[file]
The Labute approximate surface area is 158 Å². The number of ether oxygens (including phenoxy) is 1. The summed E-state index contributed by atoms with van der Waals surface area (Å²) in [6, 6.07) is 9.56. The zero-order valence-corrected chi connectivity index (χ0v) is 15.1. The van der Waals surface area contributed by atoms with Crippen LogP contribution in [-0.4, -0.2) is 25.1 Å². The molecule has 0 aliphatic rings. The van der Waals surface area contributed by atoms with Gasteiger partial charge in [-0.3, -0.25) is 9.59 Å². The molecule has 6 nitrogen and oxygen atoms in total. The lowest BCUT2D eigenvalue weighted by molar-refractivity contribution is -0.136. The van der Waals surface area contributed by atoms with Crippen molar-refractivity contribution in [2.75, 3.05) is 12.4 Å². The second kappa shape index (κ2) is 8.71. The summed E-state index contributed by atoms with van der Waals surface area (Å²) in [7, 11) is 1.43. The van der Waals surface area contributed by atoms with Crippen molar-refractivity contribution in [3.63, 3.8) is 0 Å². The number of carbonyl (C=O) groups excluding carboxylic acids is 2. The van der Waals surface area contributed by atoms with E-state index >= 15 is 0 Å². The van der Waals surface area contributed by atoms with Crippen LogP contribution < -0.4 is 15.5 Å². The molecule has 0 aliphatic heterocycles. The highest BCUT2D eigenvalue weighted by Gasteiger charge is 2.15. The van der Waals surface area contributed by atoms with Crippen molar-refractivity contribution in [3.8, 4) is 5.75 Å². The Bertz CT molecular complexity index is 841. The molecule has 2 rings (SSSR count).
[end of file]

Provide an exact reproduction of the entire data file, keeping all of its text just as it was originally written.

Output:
The Labute approximate surface area is 158 Å². The number of ether oxygens (including phenoxy) is 1. The summed E-state index contributed by atoms with van der Waals surface area (Å²) in [6, 6.07) is 9.56. The zero-order valence-corrected chi connectivity index (χ0v) is 15.1. The van der Waals surface area contributed by atoms with Crippen LogP contribution in [-0.4, -0.2) is 25.1 Å². The molecule has 0 aliphatic rings. The van der Waals surface area contributed by atoms with Gasteiger partial charge in [-0.3, -0.25) is 9.59 Å². The molecule has 6 nitrogen and oxygen atoms in total. The lowest BCUT2D eigenvalue weighted by molar-refractivity contribution is -0.136. The van der Waals surface area contributed by atoms with Crippen molar-refractivity contribution in [2.75, 3.05) is 12.4 Å². The second kappa shape index (κ2) is 8.71. The summed E-state index contributed by atoms with van der Waals surface area (Å²) in [7, 11) is 1.43. The van der Waals surface area contributed by atoms with Crippen molar-refractivity contribution in [3.63, 3.8) is 0 Å². The number of carbonyl (C=O) groups excluding carboxylic acids is 2. The van der Waals surface area contributed by atoms with E-state index >= 15 is 0 Å². The van der Waals surface area contributed by atoms with Crippen LogP contribution < -0.4 is 15.5 Å². The molecule has 0 aliphatic heterocycles. The highest BCUT2D eigenvalue weighted by Gasteiger charge is 2.15. The van der Waals surface area contributed by atoms with Crippen molar-refractivity contribution in [3.8, 4) is 5.75 Å². The Bertz CT molecular complexity index is 841. The molecule has 2 rings (SSSR count).